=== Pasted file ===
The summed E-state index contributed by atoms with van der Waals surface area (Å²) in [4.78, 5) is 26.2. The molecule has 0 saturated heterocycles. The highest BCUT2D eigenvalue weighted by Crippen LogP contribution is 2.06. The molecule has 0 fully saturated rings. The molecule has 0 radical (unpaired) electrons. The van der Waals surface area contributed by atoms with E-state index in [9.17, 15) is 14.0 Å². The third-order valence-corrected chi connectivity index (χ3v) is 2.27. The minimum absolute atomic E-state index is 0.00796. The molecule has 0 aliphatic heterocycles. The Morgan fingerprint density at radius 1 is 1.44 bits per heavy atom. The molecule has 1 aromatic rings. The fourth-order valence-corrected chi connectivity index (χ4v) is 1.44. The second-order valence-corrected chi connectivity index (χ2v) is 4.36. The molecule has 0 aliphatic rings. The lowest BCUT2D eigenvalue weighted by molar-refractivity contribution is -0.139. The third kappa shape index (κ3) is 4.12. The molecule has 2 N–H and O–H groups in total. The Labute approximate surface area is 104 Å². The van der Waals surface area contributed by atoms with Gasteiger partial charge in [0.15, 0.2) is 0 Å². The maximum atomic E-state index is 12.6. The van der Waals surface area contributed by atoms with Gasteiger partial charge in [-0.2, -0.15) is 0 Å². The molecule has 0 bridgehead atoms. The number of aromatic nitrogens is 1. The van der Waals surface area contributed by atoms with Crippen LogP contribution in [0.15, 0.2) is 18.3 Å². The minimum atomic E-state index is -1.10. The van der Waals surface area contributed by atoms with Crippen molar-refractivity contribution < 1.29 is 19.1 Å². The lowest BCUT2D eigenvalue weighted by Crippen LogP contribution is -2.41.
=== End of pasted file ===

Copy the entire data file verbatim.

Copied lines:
The summed E-state index contributed by atoms with van der Waals surface area (Å²) in [4.78, 5) is 26.2. The molecule has 0 saturated heterocycles. The highest BCUT2D eigenvalue weighted by Crippen LogP contribution is 2.06. The molecule has 0 fully saturated rings. The molecule has 0 radical (unpaired) electrons. The van der Waals surface area contributed by atoms with E-state index in [9.17, 15) is 14.0 Å². The third-order valence-corrected chi connectivity index (χ3v) is 2.27. The minimum absolute atomic E-state index is 0.00796. The molecule has 0 aliphatic heterocycles. The Morgan fingerprint density at radius 1 is 1.44 bits per heavy atom. The molecule has 1 aromatic rings. The fourth-order valence-corrected chi connectivity index (χ4v) is 1.44. The second-order valence-corrected chi connectivity index (χ2v) is 4.36. The molecule has 0 aliphatic rings. The lowest BCUT2D eigenvalue weighted by molar-refractivity contribution is -0.139. The third kappa shape index (κ3) is 4.12. The molecule has 2 N–H and O–H groups in total. The Labute approximate surface area is 104 Å². The van der Waals surface area contributed by atoms with Gasteiger partial charge in [0.15, 0.2) is 0 Å². The maximum atomic E-state index is 12.6. The van der Waals surface area contributed by atoms with Gasteiger partial charge in [-0.2, -0.15) is 0 Å². The molecule has 0 bridgehead atoms. The number of aromatic nitrogens is 1. The van der Waals surface area contributed by atoms with Crippen LogP contribution in [0.15, 0.2) is 18.3 Å². The minimum atomic E-state index is -1.10. The van der Waals surface area contributed by atoms with Crippen molar-refractivity contribution < 1.29 is 19.1 Å². The lowest BCUT2D eigenvalue weighted by Crippen LogP contribution is -2.41.